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mean that corporations and other wealthy litigants would benefit from the taxpayer’s contribution, increasing its cost and in turn putting pressure on other budgets such as legal aid. These are public expenditure decisions for the Government; what the state provides free or at a charge is essentially a matter of policy for government. The issue of determining priorities in the allocation of scarce public resources inevitably arises. We recognise, of course, that citizens in a democracy under the rule of law have a constitutional right of access to a court system, but—this is the critical point—it is not a constitutional right to free access, provided those who cannot pay are protected.

The noble Lord, Lord Lester of Herne Hill, raised the question of the practical impact of the charging policy. The department has no evidence to suggest that charging court fees is affecting the number of cases coming to court. One should bear in mind that court fees represent a much smaller proportion of the cost of civil litigation than legal fees. One must note that legal aid, together with a system of concessions, exists to protect access to justice for the less well-off.

Current statistics show that the number of specified debt claims has steadily increased by 28 per cent since 2002, which suggests that there is no chilling effect on litigation proceeding in this area. However, as part of the long-term fee strategy, the department has commissioned a detailed piece of research to identify the consequences of fee charging. This may provide an answer to the question—I believe that it was his fourth—asked by the noble Lord, Lord Kingsland. The research hopes to identify what the impact of fee changes might be on users and to identify any users who may be prevented from accessing the courts due to increases. The outcome of the research will be formally published in July 2007.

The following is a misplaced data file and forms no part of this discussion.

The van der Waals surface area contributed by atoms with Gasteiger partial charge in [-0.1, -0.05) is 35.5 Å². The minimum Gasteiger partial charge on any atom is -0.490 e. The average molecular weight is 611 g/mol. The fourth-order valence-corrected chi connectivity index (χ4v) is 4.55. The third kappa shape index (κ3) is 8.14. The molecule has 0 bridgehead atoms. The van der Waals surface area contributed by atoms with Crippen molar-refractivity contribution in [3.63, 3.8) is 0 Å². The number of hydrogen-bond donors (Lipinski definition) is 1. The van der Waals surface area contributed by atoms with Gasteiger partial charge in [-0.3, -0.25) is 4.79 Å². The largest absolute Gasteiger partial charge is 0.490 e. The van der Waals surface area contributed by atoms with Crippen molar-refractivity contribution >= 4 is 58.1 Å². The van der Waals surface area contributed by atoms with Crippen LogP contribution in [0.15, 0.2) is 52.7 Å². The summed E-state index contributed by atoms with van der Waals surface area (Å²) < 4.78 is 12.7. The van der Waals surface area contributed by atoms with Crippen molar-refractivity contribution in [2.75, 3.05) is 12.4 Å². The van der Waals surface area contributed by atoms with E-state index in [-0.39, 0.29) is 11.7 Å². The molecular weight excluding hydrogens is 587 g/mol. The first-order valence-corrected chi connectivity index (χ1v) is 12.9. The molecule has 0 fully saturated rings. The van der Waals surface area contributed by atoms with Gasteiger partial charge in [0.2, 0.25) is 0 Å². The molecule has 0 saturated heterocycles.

Lord Lester of Herne Hill: My Lords, I am listening with great care. Is the noble and learned Lord or his department aware of any other country in the Commonwealth, Europe or elsewhere which seeks to recover the full cost of the Courts Service, or anything like it, in the way that we do in this country?

Lord Davidson of Glen Clova: My Lords, with that last rider, the question becomes rather more difficult. There are a number of jurisdictions that seek to recover fees one way or another, possibly through the income tax system, and there are various other processes by which they seek to make that recovery.

Lord Lester of Herne Hill: My Lords, my question was about full-cost recovery, not partial.

Lord Davidson of Glen Clova: My Lords, I cannot give an answer specifically running through these jurisdictions. I know that there are other jurisdictions, and I will endeavour to have that researched for the noble Lord, if he will accept that.